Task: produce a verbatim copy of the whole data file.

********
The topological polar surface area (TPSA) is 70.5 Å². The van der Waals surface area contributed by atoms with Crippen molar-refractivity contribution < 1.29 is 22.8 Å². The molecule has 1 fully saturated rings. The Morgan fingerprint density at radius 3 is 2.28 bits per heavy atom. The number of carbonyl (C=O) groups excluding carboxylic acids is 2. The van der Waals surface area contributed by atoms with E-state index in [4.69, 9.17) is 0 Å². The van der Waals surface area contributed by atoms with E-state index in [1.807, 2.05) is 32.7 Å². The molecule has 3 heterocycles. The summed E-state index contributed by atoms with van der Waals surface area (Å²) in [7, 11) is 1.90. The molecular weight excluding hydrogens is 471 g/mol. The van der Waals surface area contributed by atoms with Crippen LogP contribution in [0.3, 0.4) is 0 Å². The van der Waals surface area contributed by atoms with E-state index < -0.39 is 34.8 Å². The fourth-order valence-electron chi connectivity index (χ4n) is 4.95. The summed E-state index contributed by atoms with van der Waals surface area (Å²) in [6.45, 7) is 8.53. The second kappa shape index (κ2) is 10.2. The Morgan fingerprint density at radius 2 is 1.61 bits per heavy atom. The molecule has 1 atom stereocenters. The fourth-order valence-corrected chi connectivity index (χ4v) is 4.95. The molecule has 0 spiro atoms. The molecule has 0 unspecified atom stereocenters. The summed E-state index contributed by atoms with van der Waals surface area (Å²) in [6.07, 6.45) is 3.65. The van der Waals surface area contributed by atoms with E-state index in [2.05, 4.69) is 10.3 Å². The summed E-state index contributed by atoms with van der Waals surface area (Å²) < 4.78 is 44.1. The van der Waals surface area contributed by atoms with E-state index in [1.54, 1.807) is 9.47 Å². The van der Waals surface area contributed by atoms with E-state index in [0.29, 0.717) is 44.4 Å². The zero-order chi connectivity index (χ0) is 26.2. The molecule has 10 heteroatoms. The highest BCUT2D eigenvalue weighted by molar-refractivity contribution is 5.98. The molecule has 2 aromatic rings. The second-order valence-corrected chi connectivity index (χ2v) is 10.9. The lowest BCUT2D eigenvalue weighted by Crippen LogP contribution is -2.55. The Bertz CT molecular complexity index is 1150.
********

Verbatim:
The topological polar surface area (TPSA) is 70.5 Å². The van der Waals surface area contributed by atoms with Crippen molar-refractivity contribution < 1.29 is 22.8 Å². The molecule has 1 fully saturated rings. The Morgan fingerprint density at radius 3 is 2.28 bits per heavy atom. The number of carbonyl (C=O) groups excluding carboxylic acids is 2. The van der Waals surface area contributed by atoms with E-state index in [4.69, 9.17) is 0 Å². The van der Waals surface area contributed by atoms with E-state index in [1.807, 2.05) is 32.7 Å². The molecule has 3 heterocycles. The summed E-state index contributed by atoms with van der Waals surface area (Å²) in [7, 11) is 1.90. The molecular weight excluding hydrogens is 471 g/mol. The van der Waals surface area contributed by atoms with Crippen LogP contribution in [0.3, 0.4) is 0 Å². The van der Waals surface area contributed by atoms with E-state index < -0.39 is 34.8 Å². The fourth-order valence-electron chi connectivity index (χ4n) is 4.95. The summed E-state index contributed by atoms with van der Waals surface area (Å²) in [6.45, 7) is 8.53. The second kappa shape index (κ2) is 10.2. The Morgan fingerprint density at radius 2 is 1.61 bits per heavy atom. The molecule has 1 atom stereocenters. The fourth-order valence-corrected chi connectivity index (χ4v) is 4.95. The molecule has 0 spiro atoms. The molecule has 0 unspecified atom stereocenters. The summed E-state index contributed by atoms with van der Waals surface area (Å²) in [6.07, 6.45) is 3.65. The van der Waals surface area contributed by atoms with E-state index in [2.05, 4.69) is 10.3 Å². The summed E-state index contributed by atoms with van der Waals surface area (Å²) < 4.78 is 44.1. The van der Waals surface area contributed by atoms with E-state index in [1.54, 1.807) is 9.47 Å². The van der Waals surface area contributed by atoms with E-state index in [0.29, 0.717) is 44.4 Å². The zero-order chi connectivity index (χ0) is 26.2. The molecule has 10 heteroatoms. The highest BCUT2D eigenvalue weighted by molar-refractivity contribution is 5.98. The molecule has 2 aromatic rings. The second-order valence-corrected chi connectivity index (χ2v) is 10.9. The lowest BCUT2D eigenvalue weighted by Crippen LogP contribution is -2.55. The Bertz CT molecular complexity index is 1150.